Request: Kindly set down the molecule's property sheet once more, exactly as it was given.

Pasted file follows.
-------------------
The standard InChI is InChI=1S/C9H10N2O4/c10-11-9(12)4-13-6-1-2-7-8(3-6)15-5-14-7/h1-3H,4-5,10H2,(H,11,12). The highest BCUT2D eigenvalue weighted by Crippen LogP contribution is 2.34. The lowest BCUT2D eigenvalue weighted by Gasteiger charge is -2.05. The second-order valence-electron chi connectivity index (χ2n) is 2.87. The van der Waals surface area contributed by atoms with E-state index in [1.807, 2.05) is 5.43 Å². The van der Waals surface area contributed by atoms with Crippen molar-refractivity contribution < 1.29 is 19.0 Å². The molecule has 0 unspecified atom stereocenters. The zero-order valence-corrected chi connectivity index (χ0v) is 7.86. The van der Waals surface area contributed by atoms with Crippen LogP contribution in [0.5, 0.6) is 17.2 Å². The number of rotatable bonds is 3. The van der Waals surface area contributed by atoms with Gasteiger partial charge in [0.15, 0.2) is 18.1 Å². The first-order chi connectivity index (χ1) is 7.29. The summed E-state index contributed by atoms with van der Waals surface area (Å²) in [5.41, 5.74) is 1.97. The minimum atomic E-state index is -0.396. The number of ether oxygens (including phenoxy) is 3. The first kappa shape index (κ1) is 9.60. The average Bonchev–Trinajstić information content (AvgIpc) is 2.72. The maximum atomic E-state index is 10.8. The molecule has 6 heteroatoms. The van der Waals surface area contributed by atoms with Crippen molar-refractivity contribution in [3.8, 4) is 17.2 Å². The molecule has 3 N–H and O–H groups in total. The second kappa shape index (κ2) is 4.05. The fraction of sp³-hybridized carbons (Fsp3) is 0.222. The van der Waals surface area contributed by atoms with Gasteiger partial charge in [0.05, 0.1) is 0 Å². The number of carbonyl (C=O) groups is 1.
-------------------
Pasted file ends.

The standard InChI is InChI=1S/C9H10N2O4/c10-11-9(12)4-13-6-1-2-7-8(3-6)15-5-14-7/h1-3H,4-5,10H2,(H,11,12). The highest BCUT2D eigenvalue weighted by Crippen LogP contribution is 2.34. The lowest BCUT2D eigenvalue weighted by Gasteiger charge is -2.05. The second-order valence-electron chi connectivity index (χ2n) is 2.87. The van der Waals surface area contributed by atoms with E-state index in [1.807, 2.05) is 5.43 Å². The van der Waals surface area contributed by atoms with Crippen molar-refractivity contribution < 1.29 is 19.0 Å². The molecule has 0 unspecified atom stereocenters. The zero-order valence-corrected chi connectivity index (χ0v) is 7.86. The van der Waals surface area contributed by atoms with Crippen LogP contribution in [0.5, 0.6) is 17.2 Å². The number of rotatable bonds is 3. The van der Waals surface area contributed by atoms with Gasteiger partial charge in [0.15, 0.2) is 18.1 Å². The first-order chi connectivity index (χ1) is 7.29. The summed E-state index contributed by atoms with van der Waals surface area (Å²) in [5.41, 5.74) is 1.97. The minimum atomic E-state index is -0.396. The number of ether oxygens (including phenoxy) is 3. The first kappa shape index (κ1) is 9.60. The average Bonchev–Trinajstić information content (AvgIpc) is 2.72. The maximum atomic E-state index is 10.8. The molecule has 6 heteroatoms. The van der Waals surface area contributed by atoms with Crippen molar-refractivity contribution in [3.8, 4) is 17.2 Å². The molecule has 3 N–H and O–H groups in total. The second kappa shape index (κ2) is 4.05. The fraction of sp³-hybridized carbons (Fsp3) is 0.222. The van der Waals surface area contributed by atoms with Gasteiger partial charge in [0.05, 0.1) is 0 Å². The number of carbonyl (C=O) groups is 1.